Oakleaf Hydrangeas are hardy in zones 5 – 9 with average to dry soil. The average height at maturity is 5 – 6 feet while some varieties can get as tall as 10 feet.

    Don't miss the new "Gatsby's" series Oakleaf Hydrangeas. Gatsby's Star™ Oakleaf Hydrangea has truly stunning star-shaped flowers.

    Smooth Hydrangea

    Invincibelle™ Spirit HydrangeaThis large and lovely Hydrangea has pink blooms at the end of erect stems. It is a rebloomer and flowers on new wood, so you can't cut off the flowers.

    Hardy in zones 3-9. Prune after flowering or in the early spring if you need to control size.

    How about Flower Color?

    A big mystery of Hydrangeas is flower color. How do you get blue flowers if you live in the west or pink flowers in the east? Some hydrangea varieties' flowers are not affected by soil pH, but others are. Read the description of the plant you're buying to see if the one you want is affected by pH. Soil pH affects the amount of aluminum the plants can take up and that affects the color. More aluminum = more of a blue color. Aluminum is more available to plants at a pH of 5.2-5.5. You can lower the soil pH by adding Aluminum Sulfate. You can raise the pH by adding garden lime.

    White hydrangea flowers will not turn colors. Only pink or blue flowers can be changed. (And then, only some of those flowers can be changed.)

  • Why Won't My Hydrangeas Bloom?

    Screen Shot 2014-03-24 at 8.28.30 PMWe get more questions from people about why their hydrangeas aren't blooming than about almost anything else. When hydrangeas bloom there's nothing prettier. When they don't, there's almost nothing more frustrating.

    The secret to success with hydrangeas is fairly straightforward:

    Know what type of hydrangea you have and care for it accordingly.

    There are many different types of hydrangeas (23 species), including hardy, mophead (also known as bigleaf), oakleaf, smooth, lacecap etc. and so on. It is helpful if you know what type of hydrangea you have so that you will know whether it blooms on old or new growth.

     

    Hydrangea coming out of dormancyOld growth: Last year's growth (that survived the winter). In the picture, right, the old growth is brown and looks like dead twigs. You can just see the green leaves of buds breaking at the tips of some of the stems.

    New growth: This year's growth. The new growth is green. You can see entire new stems sprouting at the bottom of the shrub near the ground.

    A shrub that blooms on old growth will not bloom if you cut off the old growth in the winter or spring prior to bloom.

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    When a shrub looks like nothing but sticks (and everything else has already leafed out), the temptation is great to hack it all back to the new green leaves sprouting from near the ground. DON'T DO IT! Let the plant leaf out. Once it is nice and full and green, THEN you can assess damage.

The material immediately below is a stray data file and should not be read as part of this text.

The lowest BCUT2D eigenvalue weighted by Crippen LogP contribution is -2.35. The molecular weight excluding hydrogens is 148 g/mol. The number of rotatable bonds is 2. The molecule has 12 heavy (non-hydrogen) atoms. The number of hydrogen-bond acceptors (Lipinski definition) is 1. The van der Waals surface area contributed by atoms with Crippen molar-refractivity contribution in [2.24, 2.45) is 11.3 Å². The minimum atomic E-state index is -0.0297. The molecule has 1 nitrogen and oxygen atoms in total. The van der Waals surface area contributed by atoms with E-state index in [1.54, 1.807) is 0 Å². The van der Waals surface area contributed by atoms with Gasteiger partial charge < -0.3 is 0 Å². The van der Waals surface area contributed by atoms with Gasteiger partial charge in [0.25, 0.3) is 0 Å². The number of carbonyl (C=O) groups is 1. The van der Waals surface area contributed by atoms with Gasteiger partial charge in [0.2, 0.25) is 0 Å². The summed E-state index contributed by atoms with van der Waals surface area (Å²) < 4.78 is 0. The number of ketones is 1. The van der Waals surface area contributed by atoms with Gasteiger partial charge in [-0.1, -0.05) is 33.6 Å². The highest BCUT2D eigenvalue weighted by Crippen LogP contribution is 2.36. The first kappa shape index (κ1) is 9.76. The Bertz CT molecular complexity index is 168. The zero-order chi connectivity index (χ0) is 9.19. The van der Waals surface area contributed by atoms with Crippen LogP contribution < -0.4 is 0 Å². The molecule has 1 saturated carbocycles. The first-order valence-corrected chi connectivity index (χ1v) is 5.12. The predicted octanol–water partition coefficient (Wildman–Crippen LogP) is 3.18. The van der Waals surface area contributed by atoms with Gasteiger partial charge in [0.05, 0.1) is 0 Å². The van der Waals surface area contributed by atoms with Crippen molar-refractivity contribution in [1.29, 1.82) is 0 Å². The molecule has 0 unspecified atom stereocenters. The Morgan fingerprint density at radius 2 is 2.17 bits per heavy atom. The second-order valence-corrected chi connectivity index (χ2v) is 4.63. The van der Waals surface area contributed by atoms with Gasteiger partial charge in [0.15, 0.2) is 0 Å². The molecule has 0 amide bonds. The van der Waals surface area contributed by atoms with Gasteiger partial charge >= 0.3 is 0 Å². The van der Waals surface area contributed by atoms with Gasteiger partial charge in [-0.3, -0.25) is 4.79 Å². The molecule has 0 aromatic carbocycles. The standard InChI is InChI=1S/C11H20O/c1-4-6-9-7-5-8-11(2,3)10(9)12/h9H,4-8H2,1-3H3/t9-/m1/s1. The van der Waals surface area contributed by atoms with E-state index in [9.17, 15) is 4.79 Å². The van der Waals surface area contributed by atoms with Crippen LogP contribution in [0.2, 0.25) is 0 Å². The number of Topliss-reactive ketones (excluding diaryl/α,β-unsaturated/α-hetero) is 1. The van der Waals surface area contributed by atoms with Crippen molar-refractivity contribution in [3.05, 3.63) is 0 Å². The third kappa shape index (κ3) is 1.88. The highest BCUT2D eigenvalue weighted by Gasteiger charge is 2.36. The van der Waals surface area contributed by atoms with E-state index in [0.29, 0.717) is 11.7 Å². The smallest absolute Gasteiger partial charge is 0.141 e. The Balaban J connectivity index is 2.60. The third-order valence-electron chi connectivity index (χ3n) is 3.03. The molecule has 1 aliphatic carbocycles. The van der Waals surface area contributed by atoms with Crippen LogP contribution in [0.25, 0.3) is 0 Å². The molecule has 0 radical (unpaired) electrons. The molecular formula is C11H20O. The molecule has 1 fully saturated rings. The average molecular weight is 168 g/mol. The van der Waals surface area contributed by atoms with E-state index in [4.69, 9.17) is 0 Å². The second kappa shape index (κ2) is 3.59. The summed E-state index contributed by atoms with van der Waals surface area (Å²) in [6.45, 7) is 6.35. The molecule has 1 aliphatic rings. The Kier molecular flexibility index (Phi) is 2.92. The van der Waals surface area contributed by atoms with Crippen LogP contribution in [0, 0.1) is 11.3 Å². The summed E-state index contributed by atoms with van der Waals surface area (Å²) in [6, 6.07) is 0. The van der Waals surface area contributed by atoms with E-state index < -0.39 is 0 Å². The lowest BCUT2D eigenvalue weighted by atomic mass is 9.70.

The twig pictured, left, most likely has some winterkill on it. The buds on the top of the twig have turned brown and/or fallen off. About four inches down, the buds have started to break.

    I won't prune the dead out of this shrub until is is nice and fully leafed out.

    So, just because you managed to resist the urge to prune your hydrangea back to the ground when the weather warmed up doesn't mean you're in the clear.

    Even if the entire plant isn't killed back to the ground during the winter, the flower buds can be damaged by late spring freezes. Bigleaf hydrangeas (mopheads), in particular, suffer from this type of damage. If the plants break dormancy during a warm spell that is followed by a cold snap, flower buds can be damaged, which will cause the plants to have fewer flowers. (Or no flowers, depending on how significant the damage is.)

    Other Issues Disrupting Blooming

    Let's Dance® Blue JanglesIn addition to cold damage, improper pruning and lack of light can affect hydrangea blooms. The best time to prune any plant is right after it flowers. If you prune right after flowering, you can't cut off the flowers. Hydrangeas are no exception.

    Even hydrangeas that bloom on old and new growth (such as the Let's Dance® series-Blue Jangles pictured, right) are safe to prune right after flowering. If a hydrangea blooms on new growth, it's possible that you could prune in early spring, but it is safer to prune after blooming.

    Sunlight is another contributing factor in lack of bloom. Most hydrangeas grow best in partial to full shade, and need more shade the hotter the area where they're planted. Panicle hydrangeas, such as the Limelight Hydrangea, need more sun in order to flower. They don't like full hot afternoon sun, but plant them in the shade flowering will be greatly reduced.

    Have questions about hydrangeas? Ask them on our Facebook Page!